Delishious — The Latest Gershwin

February 29, 2020

Garth Brooks

News from the world of George and Ira Gershwin for the first two months of 2020:

Singer and songwriter Garth Brooks (pictured) will receive the Library of Congress Gershwin Prize for Popular Song at a ceremony and all-star concert in his honor on March 4 at DAR Constitution Hall in Washington, DC. Brooks, the youngest recipient of the Gershwin Prize, is among the best-selling musical artists of all time, and has two Grammys and 22 Academy of Country Music awards to his credit during his more than 30-year career.

Among the performers scheduled to celebrate Brooks’ music at the gala concert will be Brooks’ wife, Trisha Yearwood, along with Keith Urban, Chris Stapleton, Keb’ Mo’, and the evening’s host, comedian Jay Leno. The concert will be broadcast by PBS on March 29; the network will also make the concert available via its website and video app.


Hollywood media outlets are reporting that Academy Award nominee Dee Rees (Mudbound) will adapt and direct a new big screen version of The Gershwins’ Porgy and Bess for MGM and producers Irwin Winkler (Rocky) and his son Charles. Rees’ most recent film, an adaptation of Joan Didion’s novel The Last Thing He Wanted, starring Ben Affleck and Anne Hathaway, was just released.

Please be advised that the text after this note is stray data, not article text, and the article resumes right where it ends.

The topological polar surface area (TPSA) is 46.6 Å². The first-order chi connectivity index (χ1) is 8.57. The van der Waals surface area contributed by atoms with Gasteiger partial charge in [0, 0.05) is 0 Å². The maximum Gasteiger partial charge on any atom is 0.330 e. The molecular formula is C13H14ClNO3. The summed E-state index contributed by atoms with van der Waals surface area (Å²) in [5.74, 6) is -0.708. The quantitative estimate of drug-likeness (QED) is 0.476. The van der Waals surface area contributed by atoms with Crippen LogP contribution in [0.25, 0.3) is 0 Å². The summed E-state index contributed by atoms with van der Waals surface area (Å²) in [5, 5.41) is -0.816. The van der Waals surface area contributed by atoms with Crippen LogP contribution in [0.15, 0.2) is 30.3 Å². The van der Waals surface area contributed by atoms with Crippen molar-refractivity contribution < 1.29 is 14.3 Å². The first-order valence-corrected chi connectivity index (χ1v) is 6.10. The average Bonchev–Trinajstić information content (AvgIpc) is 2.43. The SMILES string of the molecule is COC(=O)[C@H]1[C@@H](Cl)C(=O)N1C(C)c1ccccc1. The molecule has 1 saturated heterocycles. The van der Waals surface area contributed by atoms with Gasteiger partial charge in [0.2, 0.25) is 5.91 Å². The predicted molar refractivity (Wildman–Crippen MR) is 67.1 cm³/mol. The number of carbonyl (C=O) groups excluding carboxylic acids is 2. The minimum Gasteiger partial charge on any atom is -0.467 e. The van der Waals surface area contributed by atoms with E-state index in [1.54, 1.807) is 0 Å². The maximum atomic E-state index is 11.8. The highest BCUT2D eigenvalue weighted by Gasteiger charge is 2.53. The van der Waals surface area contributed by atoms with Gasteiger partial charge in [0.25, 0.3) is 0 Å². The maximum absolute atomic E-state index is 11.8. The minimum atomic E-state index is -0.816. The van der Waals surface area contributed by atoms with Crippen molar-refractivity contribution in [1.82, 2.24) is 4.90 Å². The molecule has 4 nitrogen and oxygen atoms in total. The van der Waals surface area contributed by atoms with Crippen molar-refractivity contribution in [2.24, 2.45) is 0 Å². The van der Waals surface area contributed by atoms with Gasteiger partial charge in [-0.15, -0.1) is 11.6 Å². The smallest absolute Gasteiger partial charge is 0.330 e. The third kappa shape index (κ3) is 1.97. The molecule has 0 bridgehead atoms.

The critical and commercial success of the Metropolitan Opera’s just-concluded production of The Gershwins’ Porgy and Bess cannot be denied. With audiences clamoring for seats, the Met added three additional performances during February and reached a wider audience with movie theater simulcasts of the production across the United States in the same month. For anyone who missed either of these opportunities, PBS’ Great Performances at the Met series will broadcast a filmed performance of the opera on July 17. Check your local listings.


The Cambridge Companion to Gershwin was recently published as the latest edition in Cambridge University Press’ long-running series of scholarly books on composers, instruments, and musical topics. Edited by Georgetown University professor Anna Harwell Celenza, the Gershwin volume includes essays discussing the composer’s place in musical and American history, his influence on concert and popular music, and the reception he received during his lifetime and since his death more than 80 years ago.

— Michael Owen